LeRoy Cummins runs five days a week. And those runs are never less than an hour long.
“To me running is like brushing my teeth, if I don’t do it, I don’t feel good,” he said.
It’s a formidable routine that’s all the more impressive when you find out the retired Con Edison customer service supervisor is 67 years old.
Cummins is one of the athletes participating in the fourth annual Senior Games sponsored by the city’s Parks Department.
People over the age of 50 can compete in a variety of activities ranging from track and field to swimming, pickleball and shuffleboard.
The games run from May 6 through 10 at several venues, but registration ends on March 31.
That gives newer athletes a month to hone their skills with a series of workshops at Parks Department Recreation Centers.
“It’s really important for us to serve all ages,” said Emily Chase, acting deputy commissioner of Urban Park Service and Public Programs at the Parks Department. “This allows adults over the age of 50 the ability to compete, have a social opportunity and meet new people.”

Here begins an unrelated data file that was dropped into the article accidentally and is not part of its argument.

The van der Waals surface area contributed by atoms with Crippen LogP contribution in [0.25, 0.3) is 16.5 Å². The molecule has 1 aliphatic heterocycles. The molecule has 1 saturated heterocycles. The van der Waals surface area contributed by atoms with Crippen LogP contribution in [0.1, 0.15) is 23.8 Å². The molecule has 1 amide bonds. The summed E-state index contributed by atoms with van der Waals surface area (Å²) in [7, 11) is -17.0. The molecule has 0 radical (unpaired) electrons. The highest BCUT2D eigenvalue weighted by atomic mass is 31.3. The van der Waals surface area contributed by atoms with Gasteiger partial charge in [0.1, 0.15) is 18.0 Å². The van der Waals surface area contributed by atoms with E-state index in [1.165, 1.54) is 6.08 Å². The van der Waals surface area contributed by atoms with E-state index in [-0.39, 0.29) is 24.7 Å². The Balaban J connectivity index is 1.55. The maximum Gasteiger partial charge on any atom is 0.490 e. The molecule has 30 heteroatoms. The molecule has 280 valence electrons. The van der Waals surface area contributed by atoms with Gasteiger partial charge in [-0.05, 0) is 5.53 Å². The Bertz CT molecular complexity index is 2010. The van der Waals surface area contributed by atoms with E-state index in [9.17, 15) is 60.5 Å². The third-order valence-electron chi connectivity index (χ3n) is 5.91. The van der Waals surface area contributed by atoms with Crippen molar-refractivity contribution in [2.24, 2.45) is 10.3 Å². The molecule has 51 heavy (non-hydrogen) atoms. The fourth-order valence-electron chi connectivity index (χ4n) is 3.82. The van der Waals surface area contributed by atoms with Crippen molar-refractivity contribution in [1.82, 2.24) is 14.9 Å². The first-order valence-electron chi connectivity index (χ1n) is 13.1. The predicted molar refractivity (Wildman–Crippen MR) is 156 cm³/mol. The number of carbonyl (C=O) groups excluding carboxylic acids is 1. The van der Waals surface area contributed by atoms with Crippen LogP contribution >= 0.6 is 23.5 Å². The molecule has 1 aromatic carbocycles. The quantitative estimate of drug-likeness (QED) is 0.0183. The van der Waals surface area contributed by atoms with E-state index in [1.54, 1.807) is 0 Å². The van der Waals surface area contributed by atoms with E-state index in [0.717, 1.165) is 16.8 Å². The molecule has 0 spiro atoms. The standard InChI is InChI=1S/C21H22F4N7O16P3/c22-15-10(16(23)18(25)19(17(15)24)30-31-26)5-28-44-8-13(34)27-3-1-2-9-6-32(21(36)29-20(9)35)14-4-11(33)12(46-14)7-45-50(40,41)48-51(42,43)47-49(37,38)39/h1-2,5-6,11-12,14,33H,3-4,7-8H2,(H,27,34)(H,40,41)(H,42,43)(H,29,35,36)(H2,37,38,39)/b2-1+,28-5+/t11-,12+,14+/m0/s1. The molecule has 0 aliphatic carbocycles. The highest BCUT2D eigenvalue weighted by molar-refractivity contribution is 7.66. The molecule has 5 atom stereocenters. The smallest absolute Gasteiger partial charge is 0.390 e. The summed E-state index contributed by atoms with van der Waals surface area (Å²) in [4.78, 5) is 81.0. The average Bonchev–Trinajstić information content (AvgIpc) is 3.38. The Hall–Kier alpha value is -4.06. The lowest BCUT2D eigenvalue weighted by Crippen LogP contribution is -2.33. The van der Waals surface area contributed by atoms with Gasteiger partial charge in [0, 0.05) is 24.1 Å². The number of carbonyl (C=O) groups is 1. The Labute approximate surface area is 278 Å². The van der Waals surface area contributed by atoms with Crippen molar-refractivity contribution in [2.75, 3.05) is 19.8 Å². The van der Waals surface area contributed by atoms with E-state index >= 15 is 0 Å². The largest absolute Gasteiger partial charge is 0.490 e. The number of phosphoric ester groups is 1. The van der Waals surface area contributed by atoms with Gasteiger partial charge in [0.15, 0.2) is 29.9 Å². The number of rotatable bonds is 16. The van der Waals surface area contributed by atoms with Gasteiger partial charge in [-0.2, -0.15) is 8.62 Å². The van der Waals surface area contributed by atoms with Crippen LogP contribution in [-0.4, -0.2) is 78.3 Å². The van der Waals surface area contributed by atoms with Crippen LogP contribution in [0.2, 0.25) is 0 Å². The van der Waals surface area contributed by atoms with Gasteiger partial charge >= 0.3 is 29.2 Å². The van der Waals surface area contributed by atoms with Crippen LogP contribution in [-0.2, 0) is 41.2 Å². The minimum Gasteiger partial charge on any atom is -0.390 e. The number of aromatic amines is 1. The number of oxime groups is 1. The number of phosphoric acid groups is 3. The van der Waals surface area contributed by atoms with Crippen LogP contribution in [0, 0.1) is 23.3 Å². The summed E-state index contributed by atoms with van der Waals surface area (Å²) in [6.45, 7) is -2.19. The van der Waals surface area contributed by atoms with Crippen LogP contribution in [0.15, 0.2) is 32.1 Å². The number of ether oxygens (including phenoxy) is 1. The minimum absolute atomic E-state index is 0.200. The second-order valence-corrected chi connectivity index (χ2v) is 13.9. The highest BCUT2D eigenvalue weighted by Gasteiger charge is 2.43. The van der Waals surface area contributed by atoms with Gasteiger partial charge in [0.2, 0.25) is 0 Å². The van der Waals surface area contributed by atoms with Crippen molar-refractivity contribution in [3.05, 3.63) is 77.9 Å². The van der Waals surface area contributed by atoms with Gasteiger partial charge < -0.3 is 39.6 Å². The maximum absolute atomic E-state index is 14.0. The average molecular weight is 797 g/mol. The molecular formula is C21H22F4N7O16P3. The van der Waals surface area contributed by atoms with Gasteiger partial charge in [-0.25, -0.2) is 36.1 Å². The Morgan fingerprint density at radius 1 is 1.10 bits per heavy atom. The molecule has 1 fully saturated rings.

Cummins, who grew up in Bedford-Stuyvesant and still lives in Brooklyn, has been running since he was a teen. Along with easing stress, the practice has helped him manage his Type 2 diabetes without medication.
His runs can take him as far as Floyd Bennett Field and Riis Park. During last year’s Brooklyn Half Marathon, Cummins’ pace was 7 minutes and 37 seconds per mile.
“I like to encourage other people to become active,” he said. “It’s also good to let the younger people see older people still competing.”
Chase pointed out that people can also go for the gold in bowling, cornhole and board games.
“People can compete at a high level at any age,” she said. “And you want people of all abilities to be able to have a part in the action.”
More than 500 seniors from across the five boroughs took part in last year’s game, double the number from the previous year, according to the Parks Department.
First-, second- and third-place winners of each competition win awards, while all participants are recognized with giveaways and T-shirts.
While many of the athletes, like Cummins, have a membership to the city’s Recreation Centers, it’s not required to participate in the games. Members do have free access to the April training clinics.
Membership to the city’s recreation centers costs $25 for seniors who are 62 or older, as well as young adults between the ages of 18 and 24. It’s free for people under the age of 18 and $150 for adults between the ages of 25 and 61.
“As you get older and retire, some people become complacent,” said Cummins. “Exercise keeps you active and also keeps your brain active.”